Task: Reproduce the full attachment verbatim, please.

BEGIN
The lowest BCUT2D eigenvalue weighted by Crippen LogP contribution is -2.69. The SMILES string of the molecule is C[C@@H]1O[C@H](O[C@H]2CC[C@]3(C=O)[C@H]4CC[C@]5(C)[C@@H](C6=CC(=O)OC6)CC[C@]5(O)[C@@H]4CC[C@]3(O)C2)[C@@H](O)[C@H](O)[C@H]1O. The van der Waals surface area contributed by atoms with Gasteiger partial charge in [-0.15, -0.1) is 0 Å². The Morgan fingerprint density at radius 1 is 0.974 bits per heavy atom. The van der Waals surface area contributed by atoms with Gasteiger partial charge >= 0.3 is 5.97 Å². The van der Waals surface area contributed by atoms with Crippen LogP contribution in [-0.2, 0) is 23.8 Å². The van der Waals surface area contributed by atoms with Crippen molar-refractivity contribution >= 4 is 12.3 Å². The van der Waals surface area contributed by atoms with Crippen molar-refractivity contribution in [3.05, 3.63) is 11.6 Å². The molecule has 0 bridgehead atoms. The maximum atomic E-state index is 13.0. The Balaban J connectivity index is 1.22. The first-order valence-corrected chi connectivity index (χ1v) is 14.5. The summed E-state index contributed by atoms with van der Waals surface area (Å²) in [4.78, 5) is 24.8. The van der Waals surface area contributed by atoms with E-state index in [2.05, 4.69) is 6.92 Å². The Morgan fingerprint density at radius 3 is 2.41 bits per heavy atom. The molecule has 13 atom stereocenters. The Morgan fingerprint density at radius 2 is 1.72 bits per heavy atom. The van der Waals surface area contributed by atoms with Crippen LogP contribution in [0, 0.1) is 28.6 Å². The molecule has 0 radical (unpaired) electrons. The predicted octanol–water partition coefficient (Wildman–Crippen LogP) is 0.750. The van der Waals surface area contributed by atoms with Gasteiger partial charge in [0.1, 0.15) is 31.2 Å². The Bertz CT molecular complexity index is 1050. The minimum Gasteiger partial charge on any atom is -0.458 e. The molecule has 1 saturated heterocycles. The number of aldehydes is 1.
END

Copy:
The lowest BCUT2D eigenvalue weighted by Crippen LogP contribution is -2.69. The SMILES string of the molecule is C[C@@H]1O[C@H](O[C@H]2CC[C@]3(C=O)[C@H]4CC[C@]5(C)[C@@H](C6=CC(=O)OC6)CC[C@]5(O)[C@@H]4CC[C@]3(O)C2)[C@@H](O)[C@H](O)[C@H]1O. The van der Waals surface area contributed by atoms with Gasteiger partial charge in [-0.15, -0.1) is 0 Å². The Morgan fingerprint density at radius 1 is 0.974 bits per heavy atom. The van der Waals surface area contributed by atoms with Gasteiger partial charge >= 0.3 is 5.97 Å². The van der Waals surface area contributed by atoms with Crippen LogP contribution in [-0.2, 0) is 23.8 Å². The van der Waals surface area contributed by atoms with Crippen molar-refractivity contribution >= 4 is 12.3 Å². The van der Waals surface area contributed by atoms with Crippen molar-refractivity contribution in [3.05, 3.63) is 11.6 Å². The molecule has 0 bridgehead atoms. The maximum atomic E-state index is 13.0. The Balaban J connectivity index is 1.22. The first-order valence-corrected chi connectivity index (χ1v) is 14.5. The summed E-state index contributed by atoms with van der Waals surface area (Å²) in [4.78, 5) is 24.8. The van der Waals surface area contributed by atoms with E-state index in [2.05, 4.69) is 6.92 Å². The Morgan fingerprint density at radius 3 is 2.41 bits per heavy atom. The molecule has 13 atom stereocenters. The Morgan fingerprint density at radius 2 is 1.72 bits per heavy atom. The van der Waals surface area contributed by atoms with Crippen LogP contribution in [0, 0.1) is 28.6 Å². The molecule has 0 radical (unpaired) electrons. The predicted octanol–water partition coefficient (Wildman–Crippen LogP) is 0.750. The van der Waals surface area contributed by atoms with Gasteiger partial charge in [0.1, 0.15) is 31.2 Å². The Bertz CT molecular complexity index is 1050. The minimum Gasteiger partial charge on any atom is -0.458 e. The molecule has 1 saturated heterocycles. The number of aldehydes is 1.